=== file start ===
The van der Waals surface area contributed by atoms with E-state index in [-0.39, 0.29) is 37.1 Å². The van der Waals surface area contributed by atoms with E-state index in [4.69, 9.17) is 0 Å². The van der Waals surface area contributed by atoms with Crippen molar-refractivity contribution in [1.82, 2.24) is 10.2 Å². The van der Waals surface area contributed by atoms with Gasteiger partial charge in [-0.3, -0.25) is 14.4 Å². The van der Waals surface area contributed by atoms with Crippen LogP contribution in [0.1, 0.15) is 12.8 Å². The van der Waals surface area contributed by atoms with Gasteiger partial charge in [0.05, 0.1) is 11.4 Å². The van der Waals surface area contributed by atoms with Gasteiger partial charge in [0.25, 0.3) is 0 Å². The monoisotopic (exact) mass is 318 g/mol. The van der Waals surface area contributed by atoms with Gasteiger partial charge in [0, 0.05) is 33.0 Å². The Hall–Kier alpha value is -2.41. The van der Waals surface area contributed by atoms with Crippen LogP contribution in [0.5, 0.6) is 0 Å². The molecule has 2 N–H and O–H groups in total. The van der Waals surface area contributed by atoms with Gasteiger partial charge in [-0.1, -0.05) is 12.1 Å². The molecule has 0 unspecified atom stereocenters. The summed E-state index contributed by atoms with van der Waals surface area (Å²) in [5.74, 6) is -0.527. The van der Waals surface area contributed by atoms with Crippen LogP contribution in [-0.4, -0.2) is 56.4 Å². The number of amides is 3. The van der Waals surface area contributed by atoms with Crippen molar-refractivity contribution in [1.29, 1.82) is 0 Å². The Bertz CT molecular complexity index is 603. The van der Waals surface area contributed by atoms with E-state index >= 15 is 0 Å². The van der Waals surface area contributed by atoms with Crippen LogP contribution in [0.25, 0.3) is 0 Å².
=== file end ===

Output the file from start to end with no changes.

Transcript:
The van der Waals surface area contributed by atoms with E-state index in [-0.39, 0.29) is 37.1 Å². The van der Waals surface area contributed by atoms with E-state index in [4.69, 9.17) is 0 Å². The van der Waals surface area contributed by atoms with Crippen molar-refractivity contribution in [1.82, 2.24) is 10.2 Å². The van der Waals surface area contributed by atoms with Gasteiger partial charge in [-0.3, -0.25) is 14.4 Å². The van der Waals surface area contributed by atoms with Crippen LogP contribution in [0.1, 0.15) is 12.8 Å². The van der Waals surface area contributed by atoms with Gasteiger partial charge in [0.05, 0.1) is 11.4 Å². The van der Waals surface area contributed by atoms with Gasteiger partial charge in [0.25, 0.3) is 0 Å². The monoisotopic (exact) mass is 318 g/mol. The van der Waals surface area contributed by atoms with Gasteiger partial charge in [0, 0.05) is 33.0 Å². The Hall–Kier alpha value is -2.41. The van der Waals surface area contributed by atoms with Crippen LogP contribution in [0.5, 0.6) is 0 Å². The molecule has 2 N–H and O–H groups in total. The van der Waals surface area contributed by atoms with Gasteiger partial charge in [-0.1, -0.05) is 12.1 Å². The molecule has 0 unspecified atom stereocenters. The summed E-state index contributed by atoms with van der Waals surface area (Å²) in [5.74, 6) is -0.527. The van der Waals surface area contributed by atoms with Crippen LogP contribution in [-0.4, -0.2) is 56.4 Å². The number of amides is 3. The van der Waals surface area contributed by atoms with Crippen molar-refractivity contribution in [1.29, 1.82) is 0 Å². The Bertz CT molecular complexity index is 603. The van der Waals surface area contributed by atoms with E-state index >= 15 is 0 Å². The van der Waals surface area contributed by atoms with Crippen LogP contribution in [0.25, 0.3) is 0 Å².